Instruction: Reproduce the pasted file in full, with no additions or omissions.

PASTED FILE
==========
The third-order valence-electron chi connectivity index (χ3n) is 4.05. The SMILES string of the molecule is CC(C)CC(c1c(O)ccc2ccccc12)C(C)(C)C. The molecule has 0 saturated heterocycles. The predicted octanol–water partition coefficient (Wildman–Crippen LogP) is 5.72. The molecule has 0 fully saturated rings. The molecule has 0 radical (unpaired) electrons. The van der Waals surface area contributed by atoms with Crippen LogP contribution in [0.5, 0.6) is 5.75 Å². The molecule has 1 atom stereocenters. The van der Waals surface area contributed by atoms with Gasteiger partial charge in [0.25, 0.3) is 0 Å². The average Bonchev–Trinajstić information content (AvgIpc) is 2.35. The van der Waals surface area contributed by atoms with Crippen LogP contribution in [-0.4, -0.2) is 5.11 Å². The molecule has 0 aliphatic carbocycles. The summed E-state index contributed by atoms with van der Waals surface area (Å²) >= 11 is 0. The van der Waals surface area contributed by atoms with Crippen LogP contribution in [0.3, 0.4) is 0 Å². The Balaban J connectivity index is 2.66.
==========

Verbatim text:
The third-order valence-electron chi connectivity index (χ3n) is 4.05. The SMILES string of the molecule is CC(C)CC(c1c(O)ccc2ccccc12)C(C)(C)C. The molecule has 0 saturated heterocycles. The predicted octanol–water partition coefficient (Wildman–Crippen LogP) is 5.72. The molecule has 0 fully saturated rings. The molecule has 0 radical (unpaired) electrons. The van der Waals surface area contributed by atoms with Crippen LogP contribution in [0.5, 0.6) is 5.75 Å². The molecule has 1 atom stereocenters. The van der Waals surface area contributed by atoms with Gasteiger partial charge in [0.25, 0.3) is 0 Å². The average Bonchev–Trinajstić information content (AvgIpc) is 2.35. The van der Waals surface area contributed by atoms with Crippen LogP contribution in [-0.4, -0.2) is 5.11 Å². The molecule has 0 aliphatic carbocycles. The summed E-state index contributed by atoms with van der Waals surface area (Å²) >= 11 is 0. The van der Waals surface area contributed by atoms with Crippen LogP contribution in [0.3, 0.4) is 0 Å². The Balaban J connectivity index is 2.66.